Nicola Sturgeon urged to honour MND pledge

Gordon Aikman calls for more specialist nursing. Picture: Jane Barlow
Gordon Aikman calls for more specialist nursing. Picture: Jane Barlow
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GORDON Aikman, who campaigns to raise awareness of motor neurone disease (MND), has urged the First Minister to use some of the money allocated to Scotland as part of the Autumn Statement to pay for more specialist posts to allow people to “die with dignity”.

Aikman, 29, who was diagnosed with MND in May, has written to Nicola Sturgeon saying a review into specialist nursing care she promised him at a meeting on 25 November could now easily be implemented by using just under 1 per cent of the £125 million coming to the National Health Service in Scotland following Wednesday’s spending statement.

Aikman, who’s condition was first revealed in an article for Scotland on Sunday, said the move would “transform” MND care in Scotland.

Following an appeal in the newspaper, he managed to raise almost £40,000 for MND Scotland.

In his letter to Sturgeon, Aikman says that he told her that there were only seven specialist MND nurses to care for more than 400 people with the condition in Scotland.

Aikman wrote: “Last week we discussed the scandal of specialist MND nurses depending on charitable donations to exist. It is absurd that people should have to hold bake sales and run marathons so people like me can die with dignity. Nurses are spending more and more time behind the wheel driving from patient to patient – time which could be far better spent caring for patients.”


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He then goes on to suggest a way he sees of resolving the care issue by using a small portion, just under 1 per cent, of the £125m which Deputy First Minister John Swinney said would be passed on to the NHS in Scotland from the Treasury.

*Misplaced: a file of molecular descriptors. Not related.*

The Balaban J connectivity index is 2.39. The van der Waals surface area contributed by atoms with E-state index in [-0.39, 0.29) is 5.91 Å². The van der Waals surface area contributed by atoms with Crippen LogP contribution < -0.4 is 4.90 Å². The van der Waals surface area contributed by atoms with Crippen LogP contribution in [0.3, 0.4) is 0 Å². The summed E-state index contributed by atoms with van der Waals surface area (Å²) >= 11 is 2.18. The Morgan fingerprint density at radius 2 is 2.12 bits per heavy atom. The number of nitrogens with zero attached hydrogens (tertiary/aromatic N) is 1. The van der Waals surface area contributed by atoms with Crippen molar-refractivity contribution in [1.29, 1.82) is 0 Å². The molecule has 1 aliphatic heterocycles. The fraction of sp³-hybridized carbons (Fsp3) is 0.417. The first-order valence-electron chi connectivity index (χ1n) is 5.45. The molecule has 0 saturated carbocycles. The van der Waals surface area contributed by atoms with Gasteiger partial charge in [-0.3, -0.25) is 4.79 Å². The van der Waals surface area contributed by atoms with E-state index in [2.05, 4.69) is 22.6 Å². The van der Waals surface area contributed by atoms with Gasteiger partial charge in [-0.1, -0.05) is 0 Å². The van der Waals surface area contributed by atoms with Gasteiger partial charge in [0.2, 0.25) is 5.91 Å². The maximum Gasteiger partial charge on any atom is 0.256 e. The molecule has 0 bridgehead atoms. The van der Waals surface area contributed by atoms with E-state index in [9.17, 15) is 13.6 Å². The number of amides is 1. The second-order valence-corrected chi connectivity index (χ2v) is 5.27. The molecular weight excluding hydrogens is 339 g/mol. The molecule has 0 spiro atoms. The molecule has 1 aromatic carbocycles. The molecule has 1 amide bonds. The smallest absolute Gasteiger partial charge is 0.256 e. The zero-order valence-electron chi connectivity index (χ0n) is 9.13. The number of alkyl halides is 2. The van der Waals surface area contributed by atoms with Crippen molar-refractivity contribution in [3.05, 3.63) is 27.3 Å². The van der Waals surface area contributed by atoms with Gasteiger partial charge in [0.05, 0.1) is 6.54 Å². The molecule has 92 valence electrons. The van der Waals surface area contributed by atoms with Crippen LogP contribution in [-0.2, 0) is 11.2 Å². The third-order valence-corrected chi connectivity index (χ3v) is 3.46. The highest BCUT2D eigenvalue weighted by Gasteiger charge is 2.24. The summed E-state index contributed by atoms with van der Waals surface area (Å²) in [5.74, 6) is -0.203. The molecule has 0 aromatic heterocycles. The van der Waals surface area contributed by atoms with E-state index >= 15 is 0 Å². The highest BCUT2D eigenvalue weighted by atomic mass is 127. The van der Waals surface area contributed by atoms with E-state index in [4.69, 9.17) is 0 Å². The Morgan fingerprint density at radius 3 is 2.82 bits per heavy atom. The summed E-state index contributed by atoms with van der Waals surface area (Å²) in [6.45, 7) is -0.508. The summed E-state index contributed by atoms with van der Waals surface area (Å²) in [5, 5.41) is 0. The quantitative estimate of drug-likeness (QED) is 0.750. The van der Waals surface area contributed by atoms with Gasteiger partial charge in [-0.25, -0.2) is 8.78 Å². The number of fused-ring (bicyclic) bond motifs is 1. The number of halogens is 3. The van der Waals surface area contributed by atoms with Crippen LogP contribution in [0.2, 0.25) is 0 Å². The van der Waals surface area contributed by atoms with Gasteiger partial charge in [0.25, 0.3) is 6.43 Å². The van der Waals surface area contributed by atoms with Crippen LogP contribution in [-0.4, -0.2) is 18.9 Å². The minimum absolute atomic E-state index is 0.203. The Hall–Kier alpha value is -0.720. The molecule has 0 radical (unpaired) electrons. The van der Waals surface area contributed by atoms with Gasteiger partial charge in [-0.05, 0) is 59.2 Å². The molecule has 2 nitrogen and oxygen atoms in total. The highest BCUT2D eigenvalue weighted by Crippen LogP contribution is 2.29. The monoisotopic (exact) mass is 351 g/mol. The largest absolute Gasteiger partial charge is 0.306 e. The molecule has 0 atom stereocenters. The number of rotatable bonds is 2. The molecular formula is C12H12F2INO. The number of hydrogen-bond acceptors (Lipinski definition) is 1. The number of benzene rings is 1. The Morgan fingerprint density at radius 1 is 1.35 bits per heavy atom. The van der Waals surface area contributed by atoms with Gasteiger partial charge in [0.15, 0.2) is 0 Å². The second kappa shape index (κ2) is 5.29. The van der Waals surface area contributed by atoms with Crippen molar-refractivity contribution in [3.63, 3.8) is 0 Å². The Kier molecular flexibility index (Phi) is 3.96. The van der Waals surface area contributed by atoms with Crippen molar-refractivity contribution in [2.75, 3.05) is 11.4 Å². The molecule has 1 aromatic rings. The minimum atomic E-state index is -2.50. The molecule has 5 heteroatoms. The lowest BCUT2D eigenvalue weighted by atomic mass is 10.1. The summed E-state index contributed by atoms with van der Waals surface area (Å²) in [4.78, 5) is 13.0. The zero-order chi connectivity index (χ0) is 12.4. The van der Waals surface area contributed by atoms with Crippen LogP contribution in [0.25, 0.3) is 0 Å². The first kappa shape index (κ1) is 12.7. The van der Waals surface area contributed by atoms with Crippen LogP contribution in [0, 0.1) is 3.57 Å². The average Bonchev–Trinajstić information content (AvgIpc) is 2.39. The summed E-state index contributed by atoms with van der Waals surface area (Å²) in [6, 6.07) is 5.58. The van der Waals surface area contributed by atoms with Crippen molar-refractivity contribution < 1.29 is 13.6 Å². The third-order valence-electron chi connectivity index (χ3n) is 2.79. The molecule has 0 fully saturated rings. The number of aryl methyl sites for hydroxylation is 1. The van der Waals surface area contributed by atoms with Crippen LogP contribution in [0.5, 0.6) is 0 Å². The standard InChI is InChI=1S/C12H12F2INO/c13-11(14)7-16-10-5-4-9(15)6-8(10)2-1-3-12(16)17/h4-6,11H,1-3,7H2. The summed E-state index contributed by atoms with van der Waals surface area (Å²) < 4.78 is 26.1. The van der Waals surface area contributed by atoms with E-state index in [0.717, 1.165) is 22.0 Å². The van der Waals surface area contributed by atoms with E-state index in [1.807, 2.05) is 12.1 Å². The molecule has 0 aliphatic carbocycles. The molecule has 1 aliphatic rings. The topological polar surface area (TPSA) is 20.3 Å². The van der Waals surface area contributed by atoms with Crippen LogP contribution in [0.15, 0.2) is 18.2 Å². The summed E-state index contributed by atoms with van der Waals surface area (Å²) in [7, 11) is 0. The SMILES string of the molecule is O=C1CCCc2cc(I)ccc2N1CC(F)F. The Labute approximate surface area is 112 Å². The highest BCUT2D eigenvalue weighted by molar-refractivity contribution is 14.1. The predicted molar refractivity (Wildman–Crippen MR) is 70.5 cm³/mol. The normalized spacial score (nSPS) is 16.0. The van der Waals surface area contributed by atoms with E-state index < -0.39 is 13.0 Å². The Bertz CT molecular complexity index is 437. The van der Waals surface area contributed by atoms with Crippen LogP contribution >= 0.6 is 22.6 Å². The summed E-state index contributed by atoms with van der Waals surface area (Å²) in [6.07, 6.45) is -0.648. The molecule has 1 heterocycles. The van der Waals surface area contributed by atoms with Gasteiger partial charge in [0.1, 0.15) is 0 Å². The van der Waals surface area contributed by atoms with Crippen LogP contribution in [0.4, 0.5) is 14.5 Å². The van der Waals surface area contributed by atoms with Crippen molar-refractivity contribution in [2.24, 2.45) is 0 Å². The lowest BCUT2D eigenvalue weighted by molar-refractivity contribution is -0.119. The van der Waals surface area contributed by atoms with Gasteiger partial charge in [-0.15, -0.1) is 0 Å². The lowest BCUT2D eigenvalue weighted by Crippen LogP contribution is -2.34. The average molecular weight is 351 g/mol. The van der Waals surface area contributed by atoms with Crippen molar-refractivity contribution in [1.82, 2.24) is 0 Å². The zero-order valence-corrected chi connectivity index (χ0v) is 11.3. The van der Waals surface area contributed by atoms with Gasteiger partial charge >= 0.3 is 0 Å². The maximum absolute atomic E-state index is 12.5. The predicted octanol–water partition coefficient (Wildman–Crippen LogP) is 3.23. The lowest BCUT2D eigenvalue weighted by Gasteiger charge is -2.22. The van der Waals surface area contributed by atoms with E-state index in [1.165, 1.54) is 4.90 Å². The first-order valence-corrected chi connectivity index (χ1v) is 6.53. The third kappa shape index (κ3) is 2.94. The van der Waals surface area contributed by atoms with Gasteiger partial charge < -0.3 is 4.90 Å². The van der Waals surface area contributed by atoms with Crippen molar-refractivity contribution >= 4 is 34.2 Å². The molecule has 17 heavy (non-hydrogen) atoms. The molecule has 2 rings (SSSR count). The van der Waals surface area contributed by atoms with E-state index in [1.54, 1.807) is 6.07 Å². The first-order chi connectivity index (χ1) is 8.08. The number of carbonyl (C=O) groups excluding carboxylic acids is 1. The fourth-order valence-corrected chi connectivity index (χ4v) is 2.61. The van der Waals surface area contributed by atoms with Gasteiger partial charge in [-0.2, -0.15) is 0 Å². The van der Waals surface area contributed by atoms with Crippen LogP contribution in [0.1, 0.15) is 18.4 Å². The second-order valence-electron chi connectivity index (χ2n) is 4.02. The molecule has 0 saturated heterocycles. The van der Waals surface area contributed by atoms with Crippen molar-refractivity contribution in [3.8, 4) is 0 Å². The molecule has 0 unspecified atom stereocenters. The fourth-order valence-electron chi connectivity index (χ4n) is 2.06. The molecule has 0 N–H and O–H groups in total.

Alistair Carmichael, the Scottish Secretary, said the announcement contained in the Autumn Statement would result in an extra £213m in Barnett consequentials for the Scottish Government.

Spending on areas such as health and education, governed on an England-only basis, results in a cash-injection for Scotland worked out under the Barnett formula.

“However, these wrongs can easily be righted,” Aikman wrote. “It would cost less than £700,000 to publicly fund and double the number of MND nurses.”

Aikman, a former director of research at the Better Together campaign, concludes: “First Minister, you have the opportunity to transform MND patient care. I urge you to take it. This small change would make a huge difference to the lives of MND patients.”

Neil Findlay, Labour MSP for Lothian and shadow cabinet member for health, backed Aikman’s call.

“I pay tribute to Gordon Aikman’s excellent campaign and he raises an extremely valid point,” he said. “The Scottish Government now has the finances available to address the issues Gordon has been raising. It is now up to Nicola Sturgeon to act quickly to back up the commitment she gave with action, and she now has the money to do it.”

A Scottish Government spokeswoman said: “Gordon Aikman is a courageous campaigner and at a very constructive meeting with him last week, the First Minister was pleased to commit to working with him and MND Scotland to map the provision of specialist MND nursing care and how this is supported in future.

“We will conduct this review quickly and as part of it we will look at all the available options to ensure that everyone with MND who requires care has access to the highest standards of care. This will include full consideration of the proposal in Gordon’s letter.”


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